Fifty percent of nursing home administrators have bachelor’s degrees—usually in subjects like long-term care administration, healthcare administration, healthcare management, hospital administration, and nursing. Very few colleges and universities offer nursing home administration bachelor’s degree programs (Kent State University at Kent is one), though some, like Saint Joseph’s College of Maine, offer nursing home administration specialization tracks for undergrads.
Healthcare administration programs don’t spend a lot of time on clinical topics. Instead, they study:
If you’re sure you want to become a nursing home administrator, minoring in gerontology may help you better understand what nursing home administrators do and why. You’ll gain valuable clinical insights that can be helpful when you’re trying to balance patient requirements against administrative constraints.
You can pursue a nursing home administrator license after earning a bachelor’s degree. All 50 states require that nursing home administrators be licensed, but the exact licensure requirements for nursing home facility administrators vary from state to state. To get a license, you’ll need to pass the National Association of Long-Term Care Administrator Boards (NAB) exam and complete at least 400 to 1,000 administrator-in-training hours.
You can also pursue voluntary certifications for NHAs that might make it easier to find a job or help you negotiate for a higher salary when you get offers. Some healthcare administration certifications you should look into are:
While only 38 percent of nursing home administrators have master’s degrees, you should at least look into earning a Master of Healthcare Administration (MHA), Master of Long-term Care Administration, or a related degree; more education can increase your job prospects and earnings. There are very few master’s degree programs dedicated exclusively to nursing home administration, but most health administration and long-term care administration master’s programs offer students the opportunity to study subject matter related to nursing home care, gerontology, and nursing home management. Some colleges and universities, like Utica College, offer nursing home administration as a concentration or specialization track.
Most nursing home administrators spend years working in managerial and lower-level to mid-level administrative jobs in nursing homes or assisted-living facilities before advancing into this role. Before that, they may work in healthcare administration in smaller medical practices or hospitals, or even in the marketing department or in medical billing. According to CareerBuilder, 36 percent of nursing home facility administrators have amassed 21 or more years of work experience in healthcare administration. Patience is a virtue when your goal is to become a nursing home administrator.
The data on nursing home administrator income is inconsistent. According to Salary.com, the average nursing home administrator salary in the United States is $115,508. Indeed reports that the average salary for a nursing home administrator is $92,284 plus $5,750 in overtime pay. PayScale’s figure is closer to $90,000, and the US Bureau of Labor Statistics reports that median pay for administrators in nursing and residential care facilities is about $84,000.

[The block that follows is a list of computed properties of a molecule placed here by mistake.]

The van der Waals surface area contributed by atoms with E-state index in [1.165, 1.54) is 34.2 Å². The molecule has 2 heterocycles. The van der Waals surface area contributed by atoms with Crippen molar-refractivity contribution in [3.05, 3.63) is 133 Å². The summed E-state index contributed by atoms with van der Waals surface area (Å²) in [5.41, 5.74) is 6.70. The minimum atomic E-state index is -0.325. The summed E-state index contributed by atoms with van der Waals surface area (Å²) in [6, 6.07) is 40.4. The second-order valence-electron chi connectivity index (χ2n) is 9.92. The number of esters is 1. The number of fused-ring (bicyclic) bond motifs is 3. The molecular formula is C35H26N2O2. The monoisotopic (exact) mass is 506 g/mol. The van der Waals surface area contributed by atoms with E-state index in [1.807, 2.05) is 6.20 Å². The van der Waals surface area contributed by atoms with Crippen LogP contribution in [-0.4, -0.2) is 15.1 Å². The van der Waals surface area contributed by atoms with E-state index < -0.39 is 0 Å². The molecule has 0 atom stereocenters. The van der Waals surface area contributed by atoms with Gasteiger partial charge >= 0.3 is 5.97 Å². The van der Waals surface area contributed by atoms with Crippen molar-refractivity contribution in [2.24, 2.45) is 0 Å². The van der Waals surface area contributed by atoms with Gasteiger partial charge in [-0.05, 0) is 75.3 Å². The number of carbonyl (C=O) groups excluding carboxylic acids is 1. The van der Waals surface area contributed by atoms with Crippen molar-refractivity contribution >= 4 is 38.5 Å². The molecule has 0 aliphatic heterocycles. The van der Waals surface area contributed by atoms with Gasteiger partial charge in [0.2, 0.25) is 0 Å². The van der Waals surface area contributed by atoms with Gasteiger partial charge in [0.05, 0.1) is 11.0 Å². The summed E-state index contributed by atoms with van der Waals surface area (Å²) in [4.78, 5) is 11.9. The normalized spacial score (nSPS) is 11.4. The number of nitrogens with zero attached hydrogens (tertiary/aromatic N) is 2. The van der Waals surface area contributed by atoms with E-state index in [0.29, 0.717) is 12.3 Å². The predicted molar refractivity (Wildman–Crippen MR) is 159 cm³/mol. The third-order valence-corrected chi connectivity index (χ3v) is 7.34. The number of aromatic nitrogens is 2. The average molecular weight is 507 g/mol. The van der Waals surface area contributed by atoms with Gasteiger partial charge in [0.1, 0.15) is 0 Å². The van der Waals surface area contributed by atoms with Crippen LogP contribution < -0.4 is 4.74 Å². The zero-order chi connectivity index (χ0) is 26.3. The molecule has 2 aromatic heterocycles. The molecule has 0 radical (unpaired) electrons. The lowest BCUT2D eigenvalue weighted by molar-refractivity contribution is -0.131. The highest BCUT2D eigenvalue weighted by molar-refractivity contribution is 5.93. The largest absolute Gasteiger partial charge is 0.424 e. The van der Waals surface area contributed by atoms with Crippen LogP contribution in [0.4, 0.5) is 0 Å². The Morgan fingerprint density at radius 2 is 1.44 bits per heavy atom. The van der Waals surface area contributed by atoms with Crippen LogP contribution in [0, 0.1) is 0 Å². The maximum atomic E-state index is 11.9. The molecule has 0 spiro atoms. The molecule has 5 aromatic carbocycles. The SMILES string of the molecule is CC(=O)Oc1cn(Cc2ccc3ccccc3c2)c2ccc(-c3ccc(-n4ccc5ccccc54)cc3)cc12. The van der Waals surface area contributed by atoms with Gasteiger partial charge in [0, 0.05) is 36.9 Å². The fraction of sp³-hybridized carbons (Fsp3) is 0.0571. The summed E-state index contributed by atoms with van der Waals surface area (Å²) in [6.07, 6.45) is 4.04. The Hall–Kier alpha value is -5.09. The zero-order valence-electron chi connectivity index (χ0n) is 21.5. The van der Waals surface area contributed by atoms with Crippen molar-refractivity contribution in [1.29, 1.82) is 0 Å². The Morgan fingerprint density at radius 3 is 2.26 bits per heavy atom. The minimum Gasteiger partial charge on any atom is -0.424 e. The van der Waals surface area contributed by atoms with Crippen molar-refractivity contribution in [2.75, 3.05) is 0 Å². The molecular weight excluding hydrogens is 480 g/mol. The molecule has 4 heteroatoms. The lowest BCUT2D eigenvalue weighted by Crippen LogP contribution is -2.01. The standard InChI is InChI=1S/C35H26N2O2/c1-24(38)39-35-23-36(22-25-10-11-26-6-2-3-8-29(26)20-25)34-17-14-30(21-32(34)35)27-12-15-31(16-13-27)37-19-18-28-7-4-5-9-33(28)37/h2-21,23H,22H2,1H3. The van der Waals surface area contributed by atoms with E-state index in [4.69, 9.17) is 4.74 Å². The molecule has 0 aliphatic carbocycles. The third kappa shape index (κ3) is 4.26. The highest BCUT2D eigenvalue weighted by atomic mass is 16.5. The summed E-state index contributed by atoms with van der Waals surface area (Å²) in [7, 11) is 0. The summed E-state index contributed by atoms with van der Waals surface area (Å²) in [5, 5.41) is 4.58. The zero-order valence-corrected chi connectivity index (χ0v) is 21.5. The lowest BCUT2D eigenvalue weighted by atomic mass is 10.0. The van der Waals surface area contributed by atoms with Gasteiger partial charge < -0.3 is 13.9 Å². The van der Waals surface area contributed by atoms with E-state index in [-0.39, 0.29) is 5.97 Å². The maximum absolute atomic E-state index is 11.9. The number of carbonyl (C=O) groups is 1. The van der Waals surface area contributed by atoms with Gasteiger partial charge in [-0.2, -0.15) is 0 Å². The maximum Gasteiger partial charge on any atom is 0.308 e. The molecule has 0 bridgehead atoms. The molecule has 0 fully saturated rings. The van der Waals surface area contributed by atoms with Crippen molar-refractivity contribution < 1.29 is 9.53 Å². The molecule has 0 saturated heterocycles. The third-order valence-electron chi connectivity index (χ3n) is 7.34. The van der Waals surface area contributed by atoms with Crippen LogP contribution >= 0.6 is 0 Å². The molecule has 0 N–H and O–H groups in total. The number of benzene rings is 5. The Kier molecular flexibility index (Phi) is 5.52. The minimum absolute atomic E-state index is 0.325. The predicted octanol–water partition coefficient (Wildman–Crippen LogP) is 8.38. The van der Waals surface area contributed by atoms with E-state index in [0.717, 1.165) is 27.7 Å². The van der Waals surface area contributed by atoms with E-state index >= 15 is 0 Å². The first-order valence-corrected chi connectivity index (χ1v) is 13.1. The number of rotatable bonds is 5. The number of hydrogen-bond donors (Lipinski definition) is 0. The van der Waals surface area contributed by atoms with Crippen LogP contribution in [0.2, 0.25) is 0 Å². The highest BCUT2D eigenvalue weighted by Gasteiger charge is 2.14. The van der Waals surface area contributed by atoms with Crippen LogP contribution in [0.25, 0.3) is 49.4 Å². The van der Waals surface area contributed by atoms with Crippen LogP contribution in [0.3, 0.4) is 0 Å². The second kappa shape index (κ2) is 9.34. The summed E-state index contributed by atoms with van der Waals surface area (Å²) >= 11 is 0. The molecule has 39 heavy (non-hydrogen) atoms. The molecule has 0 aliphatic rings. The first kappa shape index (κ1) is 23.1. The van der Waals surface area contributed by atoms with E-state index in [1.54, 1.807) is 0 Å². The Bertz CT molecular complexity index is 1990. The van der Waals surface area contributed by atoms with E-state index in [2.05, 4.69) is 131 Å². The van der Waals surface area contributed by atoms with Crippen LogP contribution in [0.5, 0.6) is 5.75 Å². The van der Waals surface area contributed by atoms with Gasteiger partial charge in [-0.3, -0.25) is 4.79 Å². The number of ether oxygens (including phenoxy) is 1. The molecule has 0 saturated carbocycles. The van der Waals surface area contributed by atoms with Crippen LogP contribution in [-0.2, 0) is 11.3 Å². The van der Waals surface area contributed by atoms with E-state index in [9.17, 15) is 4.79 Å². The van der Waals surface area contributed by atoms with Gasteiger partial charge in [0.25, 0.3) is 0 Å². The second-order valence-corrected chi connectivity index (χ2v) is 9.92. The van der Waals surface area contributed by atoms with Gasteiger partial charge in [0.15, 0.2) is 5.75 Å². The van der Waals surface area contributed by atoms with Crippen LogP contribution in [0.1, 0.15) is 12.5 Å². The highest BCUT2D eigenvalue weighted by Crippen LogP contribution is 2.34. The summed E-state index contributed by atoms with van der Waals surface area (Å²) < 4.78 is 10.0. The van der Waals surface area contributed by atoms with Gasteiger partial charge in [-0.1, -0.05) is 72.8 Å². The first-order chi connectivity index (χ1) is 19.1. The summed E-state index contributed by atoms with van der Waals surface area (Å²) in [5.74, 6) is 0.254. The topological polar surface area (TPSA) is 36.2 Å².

Depending on where you live, $84,000 can fund a pretty lavish lifestyle or a solidly middle class one. Getting closer to Salary.com’s average will be a matter of bringing more skills and experience to the table. If you can show you have effective budget and operations management experience, you’ll probably make more. If you’ve previously worked as a medical office administrator or in another healthcare administration role, you’ll make more. And if you have a master’s degree, you’ll definitely make more when you’re hired and over the course of your career than you will with a bachelor’s degree.
You can expect good pay from day one and generous raises. Nursing home facilities want to keep successful administrators on board, and one way they do that is by offering generous salaries. Paul Gavejian, managing director of Total Compensation Solutions, told McKnight’s Long Term Care News that, “it’s pretty difficult to recruit new people at the executive level. There’s the suggestion if you give decent increases, you’re not necessarily going to see them jumping ship.”
Job stability is another reason to consider a career in healthcare administration. People in the US are aging—one in five Americans will be 65 or older by 2040—and a lot of them will eventually need nursing home or assisted living care. As a result, job opportunities in healthcare administration and management are expected to grow much faster than average.
Unfortunately, you can also be reasonably sure that your job will be stressful. You’ll spend your days trying to provide the best possible quality of care for your residents, even though roadblocks like budgetary constraints and federal and state rules can make it tough to make even minor improvements to your facility. It’s important to realize, however, that burnout is not inevitable. Small changes do matter. Nursing home administrators who are dedicated enough to fight for their residents at every turn eventually do make life better for them. In other words, the most crucial thing nursing home administrators do is simply keep going.
Questions or feedback? Email email@example.com